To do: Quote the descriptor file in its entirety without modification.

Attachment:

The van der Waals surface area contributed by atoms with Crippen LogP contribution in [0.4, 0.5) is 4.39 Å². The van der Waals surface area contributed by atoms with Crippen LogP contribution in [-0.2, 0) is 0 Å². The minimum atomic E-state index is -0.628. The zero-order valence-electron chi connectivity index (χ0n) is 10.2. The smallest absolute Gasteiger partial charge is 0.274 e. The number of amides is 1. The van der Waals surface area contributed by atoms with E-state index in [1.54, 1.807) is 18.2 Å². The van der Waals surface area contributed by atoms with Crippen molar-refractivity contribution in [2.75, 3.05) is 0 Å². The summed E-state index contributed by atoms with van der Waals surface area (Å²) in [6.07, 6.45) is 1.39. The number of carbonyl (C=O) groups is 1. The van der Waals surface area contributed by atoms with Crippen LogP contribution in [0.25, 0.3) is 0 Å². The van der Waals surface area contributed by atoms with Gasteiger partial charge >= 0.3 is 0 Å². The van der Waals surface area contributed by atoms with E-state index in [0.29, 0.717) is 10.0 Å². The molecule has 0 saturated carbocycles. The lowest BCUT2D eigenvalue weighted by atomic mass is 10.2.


The van der Waals surface area contributed by atoms with Crippen LogP contribution in [0.4, 0.5) is 4.39 Å². The van der Waals surface area contributed by atoms with Crippen LogP contribution in [-0.2, 0) is 0 Å². The minimum atomic E-state index is -0.628. The zero-order valence-electron chi connectivity index (χ0n) is 10.2. The smallest absolute Gasteiger partial charge is 0.274 e. The number of amides is 1. The van der Waals surface area contributed by atoms with E-state index in [1.54, 1.807) is 18.2 Å². The van der Waals surface area contributed by atoms with Crippen molar-refractivity contribution in [2.75, 3.05) is 0 Å². The summed E-state index contributed by atoms with van der Waals surface area (Å²) in [6.07, 6.45) is 1.39. The number of carbonyl (C=O) groups is 1. The van der Waals surface area contributed by atoms with Crippen LogP contribution in [0.25, 0.3) is 0 Å². The van der Waals surface area contributed by atoms with Gasteiger partial charge >= 0.3 is 0 Å². The van der Waals surface area contributed by atoms with E-state index in [0.29, 0.717) is 10.0 Å². The molecule has 0 saturated carbocycles. The lowest BCUT2D eigenvalue weighted by atomic mass is 10.2.